When capturing a story, the photographer must focus, frame, calculate the light, and use not only formal strategies and visual techniques, but also a narrative and strategic discursive: at a general level, a scene, scenery or place is described; on the median plane, the narrative discourse is signaled by the elements in action; and on the first plane expressive language is indicated by details that convey emotions and feelings. Or it uses visual rhetoric, figures that are equivalent to literary rhetoric: metaphors, where an object or content is evoked by analogy with another element with shared characteristics; metonymy, when the object the image refers to is replaced by a related element; synecdoche when a total is represented in a detail or close-up; personification, when inanimate objects or animals are given human qualities, etc.

The clearest form of photographic narration in through diptychs, triptychs or multi-frame sequential images that illustrate different moments in the plot. The selection and arrangement of grouped photographs provides space and time coordinates allowing us to place and perceive the course of action through the illusion of movement, which an image alone could not give. In photographic sequences there is ellipsis in narrative time, not everything is told, and so the spectators’ imagination inserts the missing pieces. In movies and video, images flow smoothly, movement is evident, not simulated; and though the time ellipsis is a commonly used device in audiovisual discourse, the story is narrated in a continual and usually, explicit manner. Between the two visual forms of narration, photography or a series of photographs, and movies or video, a digital tale and a photo narrative can be found where the sequence of actions is dictated by the order of the still or moving images, the text (if there is any), and other artistic and formal features such as visual and sound rhythm.

All visual tales—but not all images—are constructed in the same way as literary tales. The elements are the same: a theme, a story, characters, a specific setting. The plot generally develops according to the formal precepts of a classic tale: It begins with an approach to the story, the conflict is explained, and the outcome is developed. An appropriate pace for the establishment and dosage of actions is created, planes, times and lighting are played with to create visual and narrative tension. In a story, the point is not to explain or show but to tell; and this is what literary narration consists of: telling and describing actions without explaining them. In audiovisual narration, the story arises not only from the actions but also through the images, that is, the telling is the showing, “The narrative is scenic and representational, it is a dramatized act”; (García García, 2006, p. 12). At the same time, showing is telling; actions are reinforced and made effective through imagery and audiovisual codes.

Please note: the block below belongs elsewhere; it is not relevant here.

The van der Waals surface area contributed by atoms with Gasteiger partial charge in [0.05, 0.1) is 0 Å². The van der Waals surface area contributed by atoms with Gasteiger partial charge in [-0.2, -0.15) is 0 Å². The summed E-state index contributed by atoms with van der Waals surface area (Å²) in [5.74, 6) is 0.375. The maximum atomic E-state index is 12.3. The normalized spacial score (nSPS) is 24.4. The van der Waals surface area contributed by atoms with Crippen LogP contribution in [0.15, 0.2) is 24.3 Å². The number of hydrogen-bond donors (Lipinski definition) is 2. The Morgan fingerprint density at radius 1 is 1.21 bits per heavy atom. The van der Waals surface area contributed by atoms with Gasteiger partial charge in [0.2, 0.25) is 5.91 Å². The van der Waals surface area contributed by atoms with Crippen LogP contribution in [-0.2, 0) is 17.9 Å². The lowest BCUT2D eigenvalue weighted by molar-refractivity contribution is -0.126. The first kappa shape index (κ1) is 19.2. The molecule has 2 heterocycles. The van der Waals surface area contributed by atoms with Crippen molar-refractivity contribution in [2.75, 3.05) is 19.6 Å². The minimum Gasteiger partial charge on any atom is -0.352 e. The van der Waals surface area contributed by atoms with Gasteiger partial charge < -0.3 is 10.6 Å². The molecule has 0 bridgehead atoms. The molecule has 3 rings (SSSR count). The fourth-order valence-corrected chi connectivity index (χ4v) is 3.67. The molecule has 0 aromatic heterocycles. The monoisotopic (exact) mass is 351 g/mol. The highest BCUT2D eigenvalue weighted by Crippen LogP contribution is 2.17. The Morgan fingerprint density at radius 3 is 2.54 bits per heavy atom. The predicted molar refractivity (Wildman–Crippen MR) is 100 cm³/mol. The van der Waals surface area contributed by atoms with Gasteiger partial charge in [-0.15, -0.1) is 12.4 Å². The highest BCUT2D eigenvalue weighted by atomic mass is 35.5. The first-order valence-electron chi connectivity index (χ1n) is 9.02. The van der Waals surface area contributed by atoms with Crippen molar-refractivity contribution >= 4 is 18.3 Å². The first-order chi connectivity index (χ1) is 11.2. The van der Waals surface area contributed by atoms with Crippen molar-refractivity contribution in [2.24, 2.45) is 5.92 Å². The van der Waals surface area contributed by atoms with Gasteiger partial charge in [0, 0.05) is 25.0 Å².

[core_state] => 1 [core_access] => 1 [core_metadata] => {"robots":"","author":"Mónica Sánchez Escuer","rights":"","xreference":""} [core_created_user_id] => 838 [core_created_by_alias] => [core_created_time] => 2015-01-26 21:52:02 [core_images] => {"image_intro":"images\/categories\/photonarrative\/ezcuer.jpg","float_intro":"","image_intro_alt":"","image_intro_caption":"","image_fulltext":"images\/categories\/photonarrative\/ezcuer.jpg","float_fulltext":"","image_fulltext_alt":"","image_fulltext_caption":""} [core_modified_time] => 2015-04-27 18:24:44 [core_language] => en-GB [core_catid] => 52 [core_publish_up] => 2015-01-26 21:52:02 [core_publish_down] => 0000-00-00 00:00:00 [content_type_title] => Article [router] => ContentHelperRoute::getArticleRoute [author] => Elisa Rugo [author_email] => elisa@zonezero.com [link] => index.php?option=com_content&view=article&id=245:photo-narrative-the-stories-in-an-image [displayDate] => 2015-01-26 21:52:02 [event] => stdClass Object ( [afterDisplayTitle] => [beforeDisplayContent] => [afterDisplayContent] => ) [text] =>

 fotonarrativa ezcuer
Pedro Meyer. Dhaka (Bangladesh), 2011

Stories are explicit, implicit or suggested within photographs. Photographs can expose a fragment of reality or express the totality of an event, but beyond showing or describing something, can photographs narrate? Narrating is a process as old as mankind. Telling daily events within the family nucleus, recalling the past, passing on traditions, creating and sharing the myths that lending meaning and structure to a community, is a practice that has been handed down from one generation to the next. Human beings explain themselves and the world they live in through tales spun from facts, feelings and hopes: the present acquires meaning through the past from which it came and from its vision of the future.

But tales have not always been told in words. If we think about the Paleolithic paintings in the Altamira or Benaojan caves, we can say that since prehistoric times, man has depicted the world and told of deeds through icons, long before the advent of writing. Let us recall that, “The evolution of language began with images, progressing to pictographs or self-explanatory vignettes, and subsequently phonetic units and lastly the alphabet” (Dondis, 2011, p. 11). Joan Fontcuberta believes that the meaning of an image lies in its narration: a photograph can simultaneously be an inscription and writing: “The language of photography constructs the story, insofar as the story lends meaning to the photograph” (Fontcuberta, 2004).